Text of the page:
Portal:Algeria

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The Algeria Portal - بوابة الجزائر

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Algeria (Formal Arabic: الجزائر, al-Jazā’ir; in Tamazight: Dzayer; French: Algérie), officially the People's Democratic Republic of Algeria, is a country located in North Africa. In terms of land area, it is the largest country on the Mediterranean Sea, the largest on the African continent, and the tenth-largest in the world.

Algeria is bordered by Tunisia in the northeast, Libya in the east, Niger in the southeast, Mali and Mauritania in the southwest, a few kilometers of the Moroccan-controlled Western Sahara in the southwest, Morocco in the west and northwest, and the Mediterranean Sea in the north. Its size is almost 2,400,000 km2, and it has an estimated population of about 35,700,000 as of January 2010. The capital of Algeria is Algiers.

Algeria is a member of the United Nations, African Union, and OPEC. It also contributed towards the creation of the Maghreb Union.

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Pied-Noir emblem

Pied-Noir ("Black-Foot"), plural Pieds-Noirs, pronounced [pje.nwaʁ], is a term used to refer to colonists of French Algeria until the Algerian independence in 1962. Specifically, Pieds-Noirs were French nationals, including those of European descent, Sephardic Jews, and settlers from other European countries such as Spain, Italy, and Malta, who were born in Algeria. From the French invasion in 18 June 1830, until attaining independence, Algeria formed three départements (Algiers, Oran and Constantine) and was considered a part of France. By independence, the Pieds-Noirs accounted for 1,025,000 people, or roughly 10 percent of the total population.

The Pieds-Noirs are known in reference to the Algerian War, which saw the deaths of 24,000 French Nationals and at least 153,000 Algerians, with estimates varying due to differing statistical analyses. The Algerian War was fought by nationalist groups such as the Front de Libération Nationale (FLN) against the colonial French government in response to political and economic inequalities as well as their perceived "alienation" from the French settlers. The conflict contributed to the fall of the French Fourth Republic and the mass migration of French Nationals to France.

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Hoggar caravane2.jpg
Credit: W. Robrecht

Man on his camel in the Ahaggar Mountains, Algeria.

Did you know ...

edit ...that the Rustamid dynasty was the first Muslim state to have its capital in Algeria?

... That Algerian soldiers fought for the French freedom, against Nazi-Germany and thousands of them died during the fights?

...that Chakib Khelil went to the same university as Gene Wolfe?

...that the Saharan oasis of Tabelbala, in Bechar, has its own unique language, called Korandje?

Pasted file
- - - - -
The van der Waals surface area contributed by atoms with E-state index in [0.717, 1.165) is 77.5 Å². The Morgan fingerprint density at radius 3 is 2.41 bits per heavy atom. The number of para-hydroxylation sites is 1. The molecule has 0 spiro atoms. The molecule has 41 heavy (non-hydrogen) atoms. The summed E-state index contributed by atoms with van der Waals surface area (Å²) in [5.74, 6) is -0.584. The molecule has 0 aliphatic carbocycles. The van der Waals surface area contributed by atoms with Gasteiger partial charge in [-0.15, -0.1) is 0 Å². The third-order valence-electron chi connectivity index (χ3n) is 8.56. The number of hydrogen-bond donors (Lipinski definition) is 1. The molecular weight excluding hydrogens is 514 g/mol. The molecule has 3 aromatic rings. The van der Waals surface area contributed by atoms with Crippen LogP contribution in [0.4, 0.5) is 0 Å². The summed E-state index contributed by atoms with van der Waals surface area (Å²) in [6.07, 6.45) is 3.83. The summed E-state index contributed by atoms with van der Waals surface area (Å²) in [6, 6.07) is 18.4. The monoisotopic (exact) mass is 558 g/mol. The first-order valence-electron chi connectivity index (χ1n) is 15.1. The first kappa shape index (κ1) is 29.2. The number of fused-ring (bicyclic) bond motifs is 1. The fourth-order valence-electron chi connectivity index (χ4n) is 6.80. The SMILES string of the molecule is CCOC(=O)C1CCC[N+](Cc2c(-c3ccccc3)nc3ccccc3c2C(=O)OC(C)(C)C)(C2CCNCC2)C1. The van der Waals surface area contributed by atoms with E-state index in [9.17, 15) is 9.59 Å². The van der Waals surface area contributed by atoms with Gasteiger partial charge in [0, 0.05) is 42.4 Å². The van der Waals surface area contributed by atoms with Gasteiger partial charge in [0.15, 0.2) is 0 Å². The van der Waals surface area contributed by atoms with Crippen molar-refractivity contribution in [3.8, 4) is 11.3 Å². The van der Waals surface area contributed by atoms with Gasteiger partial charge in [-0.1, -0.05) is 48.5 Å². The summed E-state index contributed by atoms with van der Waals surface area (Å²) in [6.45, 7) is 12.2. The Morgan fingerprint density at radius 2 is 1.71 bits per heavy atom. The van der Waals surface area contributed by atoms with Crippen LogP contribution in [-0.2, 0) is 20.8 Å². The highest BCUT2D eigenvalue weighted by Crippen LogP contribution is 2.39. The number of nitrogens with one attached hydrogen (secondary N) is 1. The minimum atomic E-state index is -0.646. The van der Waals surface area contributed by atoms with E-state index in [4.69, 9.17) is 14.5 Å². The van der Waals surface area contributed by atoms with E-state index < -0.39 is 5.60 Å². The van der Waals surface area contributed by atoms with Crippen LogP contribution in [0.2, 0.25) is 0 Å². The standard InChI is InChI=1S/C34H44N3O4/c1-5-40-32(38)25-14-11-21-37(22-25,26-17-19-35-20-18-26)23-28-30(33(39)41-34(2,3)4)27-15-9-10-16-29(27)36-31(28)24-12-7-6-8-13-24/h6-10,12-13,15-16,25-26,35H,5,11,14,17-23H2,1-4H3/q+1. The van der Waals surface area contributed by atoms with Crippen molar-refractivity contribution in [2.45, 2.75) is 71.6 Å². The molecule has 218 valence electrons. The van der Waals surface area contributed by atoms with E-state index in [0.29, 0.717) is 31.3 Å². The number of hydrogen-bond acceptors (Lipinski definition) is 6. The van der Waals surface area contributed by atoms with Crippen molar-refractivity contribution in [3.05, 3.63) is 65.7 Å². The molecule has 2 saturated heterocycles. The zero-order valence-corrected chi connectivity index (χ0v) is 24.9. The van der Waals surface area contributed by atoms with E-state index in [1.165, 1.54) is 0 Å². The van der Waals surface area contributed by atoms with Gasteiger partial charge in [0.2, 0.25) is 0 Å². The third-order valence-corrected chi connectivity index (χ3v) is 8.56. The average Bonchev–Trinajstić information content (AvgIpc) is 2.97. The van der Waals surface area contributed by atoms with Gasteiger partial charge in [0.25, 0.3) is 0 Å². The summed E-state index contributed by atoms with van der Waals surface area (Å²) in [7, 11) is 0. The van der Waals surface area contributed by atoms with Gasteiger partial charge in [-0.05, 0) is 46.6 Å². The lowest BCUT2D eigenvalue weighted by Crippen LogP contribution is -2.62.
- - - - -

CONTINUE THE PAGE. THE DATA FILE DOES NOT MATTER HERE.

...that Jacques Gaillot's Partenia is a former Algerian city consumed by the Sahara?

...that Zinedine Zidane is actually Algerian?

...that Algeria became the first African team to defeat an European team at the 1982 FIFA World Cup (2-1 against West Germany in the first round)?

...that the Algerian athlete Hassiba Boulmerka, became the first African woman to win an athletics world title, and the first Algerian to win an Olympic title?

...that in 1861, the impressionism painter Claude Monet joined the First Regiment of African Light Cavalry in Algeria where he stayed for two years?

Oran Santa Cruz.JPG

... that in defying Spanish dominance, locals built a chapel at a higher elevation next to Fort Santa Cruz (pictured) in Oran, Algeria?

Algiers cathedral 1899.jpg

... that Ketchaoua Mosque (pictured) in Algiers is a "mosque-turned-cathedral-turned-mosque"?

... that the name of Ghardaïa in northern-central Algeria has its origins in a female saint named Daïa who lived in a cave (ghār) in the M'zab valley?

Grande mosquée Alger.jpg

... that the Great Mosque of Algiers (pictured) is the oldest mosque in Algiers and is said to be the second oldest mosque in Algeria?

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Adel Abdessemed in 2009.jpg

Adel Abdessemed', (born 1971 in Constantine, Algeria) is a conceptual artist who lives and works in Paris, France. He is represented by David Zwirner, New York, Dvir Gallery, Tel Aviv and Christine König Galerie, Vienna. Abdessemed attended the École des Beaux-Arts de Batna, and Algiers, Algeria from 1987 to 1994. Due to political unrest in Algeria, he moved to Lyon, France in 1994. He continued his fine arts education at the École des Beaux-Arts in Lyon, before completing his studies in Paris, France in 2000. The following year, he enrolled at the International Studio Program at the P.S.1 Contemporary Art Center in New York.


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